Tropical Agriculture Conference Topics Range from Greenhouse Management to Soil Humus, on Day 2

BELMOPAN, Belize — Perhaps it was better when the power went out. The lack of microphones forced Ronnie Cummins with Regeneration International to start Wednesday’s Tropical Agricultural Conference shouting over the passing trucks.

The extra volume didn’t hurt the critical nature of his message.

Crowd at the Tropical Agriculture Conference

Crowds listen to speakers rotating between five stages, talking about regenerative agriculture.

“Thank you for what you do every day, and I’m going to thank you in advance for what you’re going to do in advance every day,” Cummins said. “The next 10 years, what you do, what I do, what we all do around the world, we either move in a regenerative direction, or it’s going to get very, very difficult for our children.”

Continue Reading →

First Ever Tropical Agriculture Conference Brings Regenerative Agriculture Experts to Belize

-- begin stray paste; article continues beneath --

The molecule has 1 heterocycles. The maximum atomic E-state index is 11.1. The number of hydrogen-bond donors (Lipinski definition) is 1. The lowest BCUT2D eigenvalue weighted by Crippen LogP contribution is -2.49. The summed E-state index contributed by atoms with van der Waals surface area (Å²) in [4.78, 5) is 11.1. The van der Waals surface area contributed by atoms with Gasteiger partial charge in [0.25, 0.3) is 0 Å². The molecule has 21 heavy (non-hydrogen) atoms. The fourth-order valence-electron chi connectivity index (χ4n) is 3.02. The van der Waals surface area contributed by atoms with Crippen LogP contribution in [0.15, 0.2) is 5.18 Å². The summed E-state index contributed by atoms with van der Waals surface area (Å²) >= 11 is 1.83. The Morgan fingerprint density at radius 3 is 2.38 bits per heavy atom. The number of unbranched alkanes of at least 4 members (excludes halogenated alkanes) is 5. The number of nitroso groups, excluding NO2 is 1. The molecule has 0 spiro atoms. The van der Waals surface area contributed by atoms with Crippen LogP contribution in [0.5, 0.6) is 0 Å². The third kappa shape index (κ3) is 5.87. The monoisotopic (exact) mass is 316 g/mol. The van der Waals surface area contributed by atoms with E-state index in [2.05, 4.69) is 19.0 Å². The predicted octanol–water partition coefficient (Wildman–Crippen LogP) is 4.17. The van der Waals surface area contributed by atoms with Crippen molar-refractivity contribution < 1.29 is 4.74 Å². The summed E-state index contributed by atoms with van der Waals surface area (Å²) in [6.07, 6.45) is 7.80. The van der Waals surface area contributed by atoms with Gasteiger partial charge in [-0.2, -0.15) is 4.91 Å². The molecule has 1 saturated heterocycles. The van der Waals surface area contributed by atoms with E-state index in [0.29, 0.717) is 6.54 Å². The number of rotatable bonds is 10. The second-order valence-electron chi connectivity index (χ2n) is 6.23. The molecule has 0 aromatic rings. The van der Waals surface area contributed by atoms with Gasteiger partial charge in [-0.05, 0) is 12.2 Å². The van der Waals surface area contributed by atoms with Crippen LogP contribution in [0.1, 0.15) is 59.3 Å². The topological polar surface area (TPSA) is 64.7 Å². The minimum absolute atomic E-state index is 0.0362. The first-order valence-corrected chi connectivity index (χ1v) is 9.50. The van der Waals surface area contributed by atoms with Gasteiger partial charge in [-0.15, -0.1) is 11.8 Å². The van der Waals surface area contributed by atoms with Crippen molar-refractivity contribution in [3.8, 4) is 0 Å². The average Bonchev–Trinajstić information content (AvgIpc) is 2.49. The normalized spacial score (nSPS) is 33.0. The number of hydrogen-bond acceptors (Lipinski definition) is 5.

BELMOPAN, Belize — Belize Ag Report Publisher Beth Roberson sat in the second row, eagerly awaiting the arrival of Belizean Senator Godwin Hulse. The country’s minister of everything from agriculture to environment to immigration was held up in traffic, but would be arriving soon.

Andre Leu speaks at the inaugural Tropical Agriculture Conference in Belize

André Leu with Regeneration International helps kick off the inaugural Tropical Agriculture Conference in Belize on Tuesday, Nov. 13.

The crowd was patiently waiting. It’s summer in Belize, the temperatures are in the 80s, and around us a city surrounded by hundreds of miles of jungle. Roberson, also a farmer, had attended the Acres U.S.A. Eco-Ag Conference & Trade Show last year, and with the help of Belize officials and Regeneration International, returned to her country inspired to start a movement.

Now, less than a year later, she was watching the first day of the inaugural Tropical Agriculture Conference in the nation’s capital. Moments earlier, speakers like André Leu, Reginaldo Haslett-Marroquin and Alvaro Zapada Cadavid had introduced the audience to silvopasture and pastured poultry techniques.